my plan is to travel nearly 200
miles from the south to the tip of
Lewis and Harris in the north. We
are trying something new. These
ponies are too small for me to
write, so to add excitement to the
journey, had adopted a mountain
board for them to pull me along. It
is going to have a quick practice on
this beautiful beach. I want to make
sure the ponies will work together
and I can keep my balance on this
board. Will be camping as we go,
meeting some of the people that work
you and make the somewhat islands
are home. Stunning as is my little
dog, Inca, who will be travelling in
a special backpack. Ready to go?
Right, then, boys. Let's go. We are
heading to Barra over one of the
many causeways built to connect the
various islands, and my first up is
to get something for dinner tonight.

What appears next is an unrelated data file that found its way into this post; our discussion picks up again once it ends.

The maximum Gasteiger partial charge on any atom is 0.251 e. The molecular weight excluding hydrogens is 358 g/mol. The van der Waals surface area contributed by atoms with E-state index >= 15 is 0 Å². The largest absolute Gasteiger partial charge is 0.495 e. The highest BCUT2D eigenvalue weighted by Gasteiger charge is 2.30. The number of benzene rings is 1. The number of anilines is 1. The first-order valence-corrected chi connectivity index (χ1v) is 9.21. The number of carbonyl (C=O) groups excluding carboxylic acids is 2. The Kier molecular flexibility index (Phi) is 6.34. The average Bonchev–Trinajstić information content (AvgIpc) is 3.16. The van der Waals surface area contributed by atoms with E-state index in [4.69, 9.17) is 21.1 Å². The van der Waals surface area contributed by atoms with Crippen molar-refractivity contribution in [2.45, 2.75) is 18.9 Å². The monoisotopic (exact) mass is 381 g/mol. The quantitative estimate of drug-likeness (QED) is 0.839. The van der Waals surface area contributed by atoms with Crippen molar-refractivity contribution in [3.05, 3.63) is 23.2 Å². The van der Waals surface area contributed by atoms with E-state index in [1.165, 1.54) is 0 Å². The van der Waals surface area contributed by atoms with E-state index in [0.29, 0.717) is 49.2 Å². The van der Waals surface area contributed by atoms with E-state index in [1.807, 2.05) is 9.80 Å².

Angus John Morrison is one of the
island's top cockle pickers, and
he's taking me to one of his
favourite spots, which also serves
another purpose for the island. I
don't think I have search for
cockles anywhere as beautiful as
On a nice day, it is
Finding cockles is a
simple process of breaking the sand
to locate the big ones, and as we
start, it's not long before the
beach's other role becomes apparent.
That's crazy. This beautiful stretch
of sand was first licensed as a
runway in 1936, and is the only
beating the world to have scheduled
flights. The cockle picking is safe,
as long as we remain outside of the
marked runway areas. How often would
you come down here?
I'm coming down
here every day to get cockles for
the hotels in the summer. They take
maybe 30-40 kilos per week.